Zain 5.JPG


Clinical Scientist

How long have you been volunteering? 4 years

Why did you decide to become a volunteer?

I found out about London School of Mosaics (then Southbank Mosaics) after a holiday in Jordan, where I saw some amazing mosaics in the famous historical sites there, and visited a mosaic school where I saw people making mosaics in the same style as those.

When I returned to London I searched for places where I could learn to make my own mosaics, and took a short course with London School of Mosaics. I found out that I could continue to make mosaics as a volunteer, and have been coming back ever since.

What kind of things do you do as a volunteer?

Every week, I attend the young offender sessions, where young people from the local area learn how to make mosaics as part of their community service orders.

As well as helping the young people, I work on ongoing mosaic projects for London School of Mosaics. Previously this included large pieces and commissions, but more recently we have focused on making smaller pieces based on the mosaics in St Paul's Cathedral. These are sold in the gift shop at the Cathedral, and the money from that helps to fund the sessions with the young offenders, as well as session for local residents.

I am also on the Board of Directors for London School of Mosaic, and chair our quarterly meetings. This involves discussing strategy for the School, and making decisions about our future direction.

Sometimes I also write documents for the School, such as funding applications and reports.

What do you enjoy most about being a volunteer and how has it been of benefit to you?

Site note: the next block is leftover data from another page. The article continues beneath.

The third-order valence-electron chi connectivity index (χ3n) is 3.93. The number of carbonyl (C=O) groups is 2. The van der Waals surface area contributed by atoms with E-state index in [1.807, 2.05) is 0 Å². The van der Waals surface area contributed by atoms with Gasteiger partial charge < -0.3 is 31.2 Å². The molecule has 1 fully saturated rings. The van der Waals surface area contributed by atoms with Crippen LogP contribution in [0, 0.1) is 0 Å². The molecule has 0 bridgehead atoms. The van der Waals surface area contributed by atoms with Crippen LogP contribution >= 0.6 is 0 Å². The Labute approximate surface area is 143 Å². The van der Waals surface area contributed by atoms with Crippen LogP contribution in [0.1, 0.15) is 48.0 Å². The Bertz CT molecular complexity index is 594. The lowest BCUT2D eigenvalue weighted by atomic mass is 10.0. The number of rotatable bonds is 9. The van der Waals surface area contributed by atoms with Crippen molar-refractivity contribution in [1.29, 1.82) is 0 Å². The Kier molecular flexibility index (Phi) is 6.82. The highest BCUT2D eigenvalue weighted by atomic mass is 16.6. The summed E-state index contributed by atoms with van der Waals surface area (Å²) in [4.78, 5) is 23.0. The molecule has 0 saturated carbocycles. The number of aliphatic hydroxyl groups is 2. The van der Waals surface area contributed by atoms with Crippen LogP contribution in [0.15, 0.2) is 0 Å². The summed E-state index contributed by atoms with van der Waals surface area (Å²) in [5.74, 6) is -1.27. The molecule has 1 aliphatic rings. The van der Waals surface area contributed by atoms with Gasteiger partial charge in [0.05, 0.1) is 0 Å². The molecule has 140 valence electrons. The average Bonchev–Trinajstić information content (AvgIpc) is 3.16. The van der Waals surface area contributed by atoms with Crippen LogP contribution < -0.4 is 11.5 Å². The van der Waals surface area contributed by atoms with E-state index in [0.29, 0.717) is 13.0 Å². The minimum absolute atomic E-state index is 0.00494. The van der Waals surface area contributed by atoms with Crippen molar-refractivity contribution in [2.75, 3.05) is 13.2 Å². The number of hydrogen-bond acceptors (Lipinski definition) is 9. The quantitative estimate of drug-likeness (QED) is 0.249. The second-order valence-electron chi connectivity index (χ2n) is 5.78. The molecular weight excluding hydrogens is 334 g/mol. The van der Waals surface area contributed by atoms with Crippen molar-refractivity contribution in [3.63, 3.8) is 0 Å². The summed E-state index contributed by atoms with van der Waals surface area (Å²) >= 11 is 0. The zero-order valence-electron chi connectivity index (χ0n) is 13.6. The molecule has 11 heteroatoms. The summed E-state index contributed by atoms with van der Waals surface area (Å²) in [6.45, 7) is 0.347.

I enjoy being part of an active community and contributing to projects that help others and the local community. I feel strongly that we offer the young people that we work with a unique experience that benefits them in later life.

I am grateful to have been able to learn to make mosaics independently and to develop my skills by working on projects for London School of Mosaic. I find the act of making mosaics to be extremely therapeutic, and enjoy making my own mosaics to give as gifts or to have in my home.

Being on the Board of Directors for London School of Mosaic has also given me executive-level experience at a relatively early-stage in my career, which has been useful for my professional development. Being part of long-term projects, like implementing the diploma and undergraduate degree programme in Mosaic Studies, has been particularly rewarding.



Retired Specialist Teacher

How long have youbeen volunteering? 4/5 years

Why did you decide to become a volunteer?

I wanted to spend my retirement doing more of the things I could not do when I was working full time, particularly exploring my creativity. I immediately felt accepted and included at SBM/ LSoM and have been able to contribute more as my skills as a mosaicist have grown. I help out with the family sessions and also with the youth offenders as well as making pieces for St Paul’s Cathedral. It’s so good to have the opportunity to be with younger people without having to be “in charge” as I had to when I was working.

What do you enjoy most about being a volunteer and how has it been of benefit to you?

I love making mosaics! It’s incredibly therapeutic, calming and absorbing. And I love the atmosphere at LSoM. It’s the most inclusive and accepting group of people I’ve been involved with. We are a community, young and old, all cultures, races, religions and abilities and we contribute to creating wonderful works of art. What more could you ask for!

The courses run by LSoM are brilliant! I’ve done quite a few over the years, enjoyed them all and have learnt many different techniques. The artist/tutors are excellent teachers and inspirational artists.